• Search Google Scholar
    • Export Citation
  • Schulze, E. D., O. L. Lange, and R. Oren, 1989: Forest Decline and Air Pollution: A Study of Spruce. (Picea abies) on Acid Soils. Ecological Studies Series, Vol. 77, Springer-Verlag, 475 pp.

    • Search Google Scholar
    • Export Citation
  • Tampieri, F., and C. Tomasi, 1976: Size distribution models of fog and cloud droplets in terms of the modified gamma function. Tellus, 28 , 333347.

    • Search Google Scholar
    • Export Citation
  • Thalmann, E., R. Burkard, T. Wrzesinsky, W. Eugster, and O. Klemm, 2002: Ion fluxes from fog and rain to an agricultural and a forest ecosystem in Europe. Atmos. Res., 64 , 147158.

    • Search Google Scholar
    • Export Citation
  • Thorne, P. G., G. M. Lovett, and W. A. Reiners, 1982: Experimental determination of droplet impaction on canopy components of balsam fir. J. Appl. Meteor., 21 , 14131416.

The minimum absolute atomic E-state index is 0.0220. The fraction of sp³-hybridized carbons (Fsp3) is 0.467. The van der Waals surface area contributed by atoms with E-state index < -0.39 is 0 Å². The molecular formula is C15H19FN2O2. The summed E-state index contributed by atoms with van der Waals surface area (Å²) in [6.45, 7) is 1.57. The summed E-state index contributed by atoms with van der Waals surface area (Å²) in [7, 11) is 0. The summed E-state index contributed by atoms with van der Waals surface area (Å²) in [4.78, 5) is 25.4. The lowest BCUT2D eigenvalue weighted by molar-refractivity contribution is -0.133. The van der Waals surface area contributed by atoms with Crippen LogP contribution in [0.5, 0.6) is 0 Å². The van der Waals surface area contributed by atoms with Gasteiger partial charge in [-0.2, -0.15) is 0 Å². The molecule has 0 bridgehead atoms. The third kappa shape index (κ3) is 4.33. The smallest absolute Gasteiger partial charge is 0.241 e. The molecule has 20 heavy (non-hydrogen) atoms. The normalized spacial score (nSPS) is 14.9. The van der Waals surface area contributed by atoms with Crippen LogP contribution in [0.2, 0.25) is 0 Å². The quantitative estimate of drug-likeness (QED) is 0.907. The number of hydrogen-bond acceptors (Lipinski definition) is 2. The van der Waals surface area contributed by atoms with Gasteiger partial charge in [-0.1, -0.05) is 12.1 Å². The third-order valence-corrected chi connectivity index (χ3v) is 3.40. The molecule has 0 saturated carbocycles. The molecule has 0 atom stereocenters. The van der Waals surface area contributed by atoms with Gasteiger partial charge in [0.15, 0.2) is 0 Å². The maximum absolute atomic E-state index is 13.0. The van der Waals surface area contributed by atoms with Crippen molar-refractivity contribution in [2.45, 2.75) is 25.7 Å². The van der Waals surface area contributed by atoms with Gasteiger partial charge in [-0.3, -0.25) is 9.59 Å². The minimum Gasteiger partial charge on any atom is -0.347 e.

• Search Google Scholar
    • Export Citation
  • Went, F. W., 1955: Fog, mist, dew, and other sources of water. The Yearbook of Agriculture, USDA, 103–109.

  • Yamada, T., 1981: A numerical simulation of nocturnal drainage flow. J. Meteor. Soc. Japan, 59 , 108122.

  • Yamazawa, H., and H. Nagai, 1997: Development of a one-dimensional atmosphere-bare soil model. Japan Atomic Energy Research Institute Rep. 97–041, 56 pp.

  • Zhang, L., S. Gong, J. Padro, and L. Barrie, 2001: A size-segregated particle dry deposition scheme for an atmospheric aerosol module. Atmos. Environ., 35 , 549560.

    • Search Google Scholar
    • Export Citation
All Time Past Year Past 30 Days
Abstract Views 0 0 0
Full Text Views 137 71 1
PDF Downloads 108 61 0

Development of a Land Surface Model Including Cloud Water Deposition on Vegetation

View More View Less
  • 1 Japan Atomic Energy Agency, Tokai, Ibaraki, Japan
  • | 2 University of Münster, Münster, Germany
  • | 3 ETH Zürich, Zurich, Switzerland
  • | 4 University of Bern, Bern, Switzerland
Restricted access

Abstract